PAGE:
- If the task inside the e-mail takes longer than three minutes, then you want to integrate it into your prioritized task list. This allows you to deal with this task at an appropriate time according to urgency and/or importance. (In my MS Outlook classes, I teach people how to “drag and drop” an e-mail from their inbox over onto their “Task” icon – this auto-creates a new task item in Outlook. Simply rename the subject line so it reflects the actual task that needs to be done, mark the appropriate due date, priority and category of the task [that is usually the name of the project to which it is related.] Now that e-mail has become a task in your Outlook task list, which you can once again deal with according to appropriate priority/urgency.) Of interest, a recent study found that the average professional reads an e-mail 3-7 times before deciding what needs to be done with that e-mail and or taking action on it – if you follow steps 1 and 2 of this process, you will read an e-mail ONE time before deciding what needs to be done and or taking the designated action – that eliminates significant rework and review, leading to direct and immediate time savings.
- Once the task(s) inside of the e-mail has either been completed or added to your prioritized task list, either delete the e-mail, or file it into an appropriate e-mail folder/subfolder in your inbox.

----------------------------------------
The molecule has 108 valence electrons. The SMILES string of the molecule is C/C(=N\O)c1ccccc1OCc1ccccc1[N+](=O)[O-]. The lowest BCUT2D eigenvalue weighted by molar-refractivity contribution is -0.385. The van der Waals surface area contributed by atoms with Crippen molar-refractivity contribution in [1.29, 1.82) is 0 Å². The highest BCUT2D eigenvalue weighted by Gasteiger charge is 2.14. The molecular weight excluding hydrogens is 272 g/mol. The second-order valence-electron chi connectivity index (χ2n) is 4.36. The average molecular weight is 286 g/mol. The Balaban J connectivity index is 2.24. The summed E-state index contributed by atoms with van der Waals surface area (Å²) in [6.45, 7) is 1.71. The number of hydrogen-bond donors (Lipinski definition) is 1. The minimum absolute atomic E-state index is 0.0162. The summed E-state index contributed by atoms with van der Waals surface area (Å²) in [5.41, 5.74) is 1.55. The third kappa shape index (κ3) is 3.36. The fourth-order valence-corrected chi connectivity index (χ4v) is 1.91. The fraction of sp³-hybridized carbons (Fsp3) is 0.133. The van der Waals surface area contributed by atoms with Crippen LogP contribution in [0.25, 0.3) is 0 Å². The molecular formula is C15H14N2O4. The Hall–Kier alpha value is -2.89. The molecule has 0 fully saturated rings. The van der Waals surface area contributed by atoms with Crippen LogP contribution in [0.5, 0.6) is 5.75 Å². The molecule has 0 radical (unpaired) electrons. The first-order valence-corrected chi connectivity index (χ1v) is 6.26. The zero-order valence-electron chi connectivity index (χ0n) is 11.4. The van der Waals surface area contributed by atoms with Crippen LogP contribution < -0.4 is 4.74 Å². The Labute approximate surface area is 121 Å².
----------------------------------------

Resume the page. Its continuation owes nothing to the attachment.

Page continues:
- If you want to save the e-mail, but you do not have a good folder in which to save it, create a new folder.
You can handle each and every e-mail you receive following this simple 4-step process. By doing so, you are identifying the incumbent task(s) inside of an e-mail, getting them done if they are simply “quick little things”, converting them to prioritized tasks if they are not so quick, and then either deleting or filing the e-mail. Thus, e-mails do not stack up and clutter your inbox, keeping your inbox clean and efficient (and also making certain that all embedded tasks inside of those e-mails are identified and completed and/or prioritized – no more missed deliverables!)
Of course, this system works even better if you have set up appropriate archiving and backup of your e-mail folders and subfolders, and your e-mail software allows you to easily search for messages not only in your inbox/sent folder, but also inside of your individual subfolders. The process allows you to keep your inbox at or near zero on a daily basis, which gives you much greater confidence that you are closing loops/tracking and completing deliverables appropriately. And if you cannot keep up with your flow of e-mail when you follow this process, that may indicate that you need to bring additional resources to bear to help you with managing your e-mail information flow. (Of course, if you have let your inbox get cluttered with hundreds or even thousands of past “archival” messages, you may need to spend some time getting those archival e-mails under control before you can begin following the process above completely and with confidence. I discuss strategies for regaining control over an out of control e-mail inbox in my recent book, Taming the E-mail Beast.)
It is a simple and elegant process for managing e-mail throughout the day that has helped literally thousands of professionals, managers, administrators, and project managers all across North America. It handles urgency, keeps things moving, effectively prioritizes, and gives you a sense of sanity and control over your e-mail, rather than it controlling you. I recommend you try it for a couple weeks, and let me know how it is working for you.